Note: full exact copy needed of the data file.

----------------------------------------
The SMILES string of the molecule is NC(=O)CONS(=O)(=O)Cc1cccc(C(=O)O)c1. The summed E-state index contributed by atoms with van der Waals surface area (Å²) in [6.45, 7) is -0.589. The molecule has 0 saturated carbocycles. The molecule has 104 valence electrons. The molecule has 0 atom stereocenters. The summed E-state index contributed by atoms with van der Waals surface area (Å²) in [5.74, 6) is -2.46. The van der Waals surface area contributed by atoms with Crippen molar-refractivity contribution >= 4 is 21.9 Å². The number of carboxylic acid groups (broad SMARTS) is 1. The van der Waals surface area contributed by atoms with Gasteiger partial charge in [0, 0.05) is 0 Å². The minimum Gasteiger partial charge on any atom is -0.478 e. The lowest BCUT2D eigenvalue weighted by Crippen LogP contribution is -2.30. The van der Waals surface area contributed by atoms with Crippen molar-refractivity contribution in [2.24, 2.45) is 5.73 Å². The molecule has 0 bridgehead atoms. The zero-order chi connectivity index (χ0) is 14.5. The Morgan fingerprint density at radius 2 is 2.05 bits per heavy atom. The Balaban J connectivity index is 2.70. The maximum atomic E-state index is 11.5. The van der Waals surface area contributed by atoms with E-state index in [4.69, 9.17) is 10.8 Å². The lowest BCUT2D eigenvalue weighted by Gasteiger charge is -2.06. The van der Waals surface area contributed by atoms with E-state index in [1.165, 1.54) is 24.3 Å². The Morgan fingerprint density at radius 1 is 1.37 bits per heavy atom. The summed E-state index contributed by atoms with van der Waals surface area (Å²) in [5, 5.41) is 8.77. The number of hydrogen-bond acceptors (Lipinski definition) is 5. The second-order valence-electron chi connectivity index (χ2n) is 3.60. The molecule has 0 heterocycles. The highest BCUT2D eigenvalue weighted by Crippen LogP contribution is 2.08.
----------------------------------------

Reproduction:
The SMILES string of the molecule is NC(=O)CONS(=O)(=O)Cc1cccc(C(=O)O)c1. The summed E-state index contributed by atoms with van der Waals surface area (Å²) in [6.45, 7) is -0.589. The molecule has 0 saturated carbocycles. The molecule has 104 valence electrons. The molecule has 0 atom stereocenters. The summed E-state index contributed by atoms with van der Waals surface area (Å²) in [5.74, 6) is -2.46. The van der Waals surface area contributed by atoms with Crippen molar-refractivity contribution >= 4 is 21.9 Å². The number of carboxylic acid groups (broad SMARTS) is 1. The van der Waals surface area contributed by atoms with Gasteiger partial charge in [0, 0.05) is 0 Å². The minimum Gasteiger partial charge on any atom is -0.478 e. The lowest BCUT2D eigenvalue weighted by Crippen LogP contribution is -2.30. The van der Waals surface area contributed by atoms with Crippen molar-refractivity contribution in [2.24, 2.45) is 5.73 Å². The molecule has 0 bridgehead atoms. The zero-order chi connectivity index (χ0) is 14.5. The Morgan fingerprint density at radius 2 is 2.05 bits per heavy atom. The Balaban J connectivity index is 2.70. The maximum atomic E-state index is 11.5. The van der Waals surface area contributed by atoms with E-state index in [4.69, 9.17) is 10.8 Å². The lowest BCUT2D eigenvalue weighted by Gasteiger charge is -2.06. The van der Waals surface area contributed by atoms with E-state index in [1.165, 1.54) is 24.3 Å². The Morgan fingerprint density at radius 1 is 1.37 bits per heavy atom. The summed E-state index contributed by atoms with van der Waals surface area (Å²) in [5, 5.41) is 8.77. The number of hydrogen-bond acceptors (Lipinski definition) is 5. The second-order valence-electron chi connectivity index (χ2n) is 3.60. The molecule has 0 heterocycles. The highest BCUT2D eigenvalue weighted by Crippen LogP contribution is 2.08.